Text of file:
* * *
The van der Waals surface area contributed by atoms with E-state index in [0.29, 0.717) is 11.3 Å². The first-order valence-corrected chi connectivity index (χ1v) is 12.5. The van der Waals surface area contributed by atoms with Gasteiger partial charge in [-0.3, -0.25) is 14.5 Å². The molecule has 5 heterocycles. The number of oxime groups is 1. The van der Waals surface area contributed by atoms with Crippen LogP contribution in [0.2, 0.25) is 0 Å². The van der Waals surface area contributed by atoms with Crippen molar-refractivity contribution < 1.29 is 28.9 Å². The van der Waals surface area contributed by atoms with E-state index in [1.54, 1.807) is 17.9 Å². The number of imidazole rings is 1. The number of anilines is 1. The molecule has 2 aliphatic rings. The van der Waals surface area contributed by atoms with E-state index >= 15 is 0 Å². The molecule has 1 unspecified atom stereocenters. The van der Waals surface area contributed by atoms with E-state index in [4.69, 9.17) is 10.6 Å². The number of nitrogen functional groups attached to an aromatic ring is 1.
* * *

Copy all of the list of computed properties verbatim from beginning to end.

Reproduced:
The van der Waals surface area contributed by atoms with E-state index in [0.29, 0.717) is 11.3 Å². The first-order valence-corrected chi connectivity index (χ1v) is 12.5. The van der Waals surface area contributed by atoms with Gasteiger partial charge in [-0.3, -0.25) is 14.5 Å². The molecule has 5 heterocycles. The number of oxime groups is 1. The van der Waals surface area contributed by atoms with Crippen LogP contribution in [0.2, 0.25) is 0 Å². The van der Waals surface area contributed by atoms with Crippen molar-refractivity contribution < 1.29 is 28.9 Å². The van der Waals surface area contributed by atoms with E-state index in [1.54, 1.807) is 17.9 Å². The number of imidazole rings is 1. The number of anilines is 1. The molecule has 2 aliphatic rings. The van der Waals surface area contributed by atoms with E-state index >= 15 is 0 Å². The molecule has 1 unspecified atom stereocenters. The van der Waals surface area contributed by atoms with E-state index in [4.69, 9.17) is 10.6 Å². The number of nitrogen functional groups attached to an aromatic ring is 1.